John Evans speaks to Hay Pride founders Helen Jane Campbell and Graham Nolan about the importance and challenges that come with creating LGBT+ events in less urban areas such as this renowned ‘town of books’.
The beautiful Welsh border town of Hay-On-Wye will host its first ever Pride event, conveniently named Hay Pride, on Sun 12 June. It’ll be held at the newly refurbished Hay Castle, one of the first at this historic location since its recent opening to the public, and will conclude at nearby arts venue the Globe At Hay for an evening of music and performances.
Hay Pride co-founder Graham Nolan previously ran an LGBT+ space in Hay, the Pink Pop-Up, which quickly became the default place to meet fellow queer people within the community over a few cocktails (of course). After its closure, he and friend Helen Jane Campbell both noticed the lack of queer community spaces within the town.
“Hay is a very diverse place and because we hadn’t had these spaces, we never had the opportunity to meet these people within our community,” Helen tells me. “So after the Pink Pop-Up closed, we felt that there was a bit of a gap and absence of queer community and space.”
Sharing mutual feelings of isolation within rural areas, especially for queer people, Helen and Graham decided that more needed to be done within their beloved town. “It grew from there – our desire to create opportunities for queer people, with a focus on younger people.
“We started with just the idea of Hay Pride and it snowballed into a monthly LGBT+ night at The Globe In Hay,” Graham explains. Queer people of Hay, or anyone in the community, can partake in drumming sessions, live music and various other activities.
“As a monthly event, it means that people in our rural community who don’t have the luxury of popping into their city centre and having the choice of all these different queer spaces can now have the choice. There was really nothing to represent them. That was kind of the why and how.”
Creating these queer spaces and events, specifically in more rural areas, is of great importance for the younger generation – something becoming more prevalent, with the likes of Llanelli and Powys Pride taking place this July. Still, says Graham, people often ask him why events like this need to happen when an area is already so loving and accepting.
“We are different,” he says, “and that is something to be celebrated with events like Pride and monthly venues, so that we can be with one another and experience that similarity and familiarity and feel how special it is.”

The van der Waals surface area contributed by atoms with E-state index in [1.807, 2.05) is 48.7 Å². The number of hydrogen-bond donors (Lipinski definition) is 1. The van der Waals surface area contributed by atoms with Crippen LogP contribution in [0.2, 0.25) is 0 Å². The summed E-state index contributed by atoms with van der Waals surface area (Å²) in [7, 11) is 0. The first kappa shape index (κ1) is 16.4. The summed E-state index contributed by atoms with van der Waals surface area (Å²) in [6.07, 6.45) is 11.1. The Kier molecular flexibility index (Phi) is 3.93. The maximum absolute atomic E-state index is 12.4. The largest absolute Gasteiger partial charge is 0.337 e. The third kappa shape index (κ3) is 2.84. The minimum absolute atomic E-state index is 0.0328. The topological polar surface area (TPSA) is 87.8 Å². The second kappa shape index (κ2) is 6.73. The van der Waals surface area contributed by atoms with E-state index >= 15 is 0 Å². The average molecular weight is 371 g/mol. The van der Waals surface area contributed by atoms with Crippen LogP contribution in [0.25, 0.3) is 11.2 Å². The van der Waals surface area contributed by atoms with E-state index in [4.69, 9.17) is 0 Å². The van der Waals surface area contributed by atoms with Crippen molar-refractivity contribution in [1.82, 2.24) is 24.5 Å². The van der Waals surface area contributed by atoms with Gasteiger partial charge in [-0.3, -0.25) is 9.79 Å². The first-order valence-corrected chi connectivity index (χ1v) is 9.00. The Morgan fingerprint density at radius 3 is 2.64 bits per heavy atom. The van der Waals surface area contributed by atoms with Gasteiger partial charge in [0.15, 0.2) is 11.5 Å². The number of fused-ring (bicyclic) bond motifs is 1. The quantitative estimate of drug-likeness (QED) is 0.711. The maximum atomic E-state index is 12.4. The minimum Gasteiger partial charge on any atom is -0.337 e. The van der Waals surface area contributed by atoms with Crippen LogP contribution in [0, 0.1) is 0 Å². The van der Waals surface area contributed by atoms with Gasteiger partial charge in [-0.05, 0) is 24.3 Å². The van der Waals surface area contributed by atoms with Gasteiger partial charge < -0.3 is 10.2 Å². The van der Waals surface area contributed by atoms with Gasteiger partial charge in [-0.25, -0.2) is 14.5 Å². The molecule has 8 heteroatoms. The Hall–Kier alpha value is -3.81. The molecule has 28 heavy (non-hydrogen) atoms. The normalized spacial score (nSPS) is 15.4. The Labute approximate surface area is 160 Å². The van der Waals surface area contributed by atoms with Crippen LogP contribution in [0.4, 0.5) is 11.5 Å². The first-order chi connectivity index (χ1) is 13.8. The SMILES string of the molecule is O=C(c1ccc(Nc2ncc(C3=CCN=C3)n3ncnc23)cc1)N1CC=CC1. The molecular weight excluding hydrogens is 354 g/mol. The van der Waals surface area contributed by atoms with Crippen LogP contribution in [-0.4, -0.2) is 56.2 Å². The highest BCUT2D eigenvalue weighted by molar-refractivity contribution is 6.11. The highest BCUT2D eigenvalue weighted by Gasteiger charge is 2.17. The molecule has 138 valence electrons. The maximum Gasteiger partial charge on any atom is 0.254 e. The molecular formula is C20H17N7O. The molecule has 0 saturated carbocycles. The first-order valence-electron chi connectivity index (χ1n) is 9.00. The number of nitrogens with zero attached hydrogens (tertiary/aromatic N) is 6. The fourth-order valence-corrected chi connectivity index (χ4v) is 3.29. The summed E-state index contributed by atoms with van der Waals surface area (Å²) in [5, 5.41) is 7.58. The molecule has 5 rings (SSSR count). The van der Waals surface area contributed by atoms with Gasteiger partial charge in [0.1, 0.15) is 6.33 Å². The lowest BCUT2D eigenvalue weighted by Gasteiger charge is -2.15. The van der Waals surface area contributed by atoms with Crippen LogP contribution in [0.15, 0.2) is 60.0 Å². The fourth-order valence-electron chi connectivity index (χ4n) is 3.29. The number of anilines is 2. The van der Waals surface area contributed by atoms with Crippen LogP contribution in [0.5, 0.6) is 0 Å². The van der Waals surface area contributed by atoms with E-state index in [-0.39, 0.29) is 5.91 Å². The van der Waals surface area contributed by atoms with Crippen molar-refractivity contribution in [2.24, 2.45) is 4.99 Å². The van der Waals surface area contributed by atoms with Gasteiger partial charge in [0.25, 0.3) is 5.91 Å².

“I have conversations at these events and venues that I just wouldn’t have at regular venues,” Helen adds.
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Like other Pride events, which aim to bring communities together in celebration, protest, unity and solidarity, Hay Pride is set up as a Community Interest Company that will run on a not-for-profit basis, with donations from local businesses and the National Lottery Community Fund. A suggested donation of £7 is additionally requested at the venue. Local businesses and sponsors, including Addyman Books and Hay Castle Trust, will also sponsor the event.
“The community has really rallied around us,” says Graham, outlining the support he and Helen have had from local businesses both queer and not. “It’s great, just really positive.”
Like any event, there are sure to be some challenges along the way. Discussing the reaction and support Graham says, “It’s been 99% super encouraging and positive. Early on, a few kids on our Facebook page started to say some negative things. We took it seriously and shut it down straight away. We stood up for ourselves in a really positive way and provided some community education. It felt like a negative experience that we flipped into a positive one.”
Hay Pride attendees, then, can expect a host of activities and special guests. From 10am, there will be coffee and cake at the Globe; at midday, a bright and colourful parade – featuring dogs, drummers, a Ghostbusters car, and did I mention dogs? – travels from there through the town’s streets towards Hay Castle. A samba drumming band will be meeting with a troupe of Japanese taiko drummers, a procession will run through Hay, and Miss Drag UK Boo La Croux (from nearby Hereford) will be at the top of the castle steps. “We have a castle and a queen!” laughs Helen.
You can also expect the Hay Climate choir, various stalls, food, a barbecue, a dog show (yes, more dogs), a Q&A panel (featuring Terrence Higgins Trust CEO Ian Green and Queer Up author Alexis Caught), live music, poetry readings, pottery, cake stalls and a cake competition. “It’s going to be a really joyful day, very family-friendly – and it’s free!” says Helen.
Graham adds, “We’ve asked all stallholders and food venues to have items for sale at a lower price point. We want it to be affordable, especially for younger people.” Following on from the celebratory jam-packed day, there’ll be live music, comedy and karaoke from 6-10 pm at the Globe.
Talking about plans for the future, Helen says the pair have already been approached by members of the community asking to be a part of future monthly events. “Helen and I have decided that after the event we are going to take a really long summer nap. But I reckon there is definitely going to be a Hay Pride 2023…” concludes Graham.
Helen and Graham are seeking more volunteers for the day – if you’re interested, contact [email protected]
words JOHN EVANS
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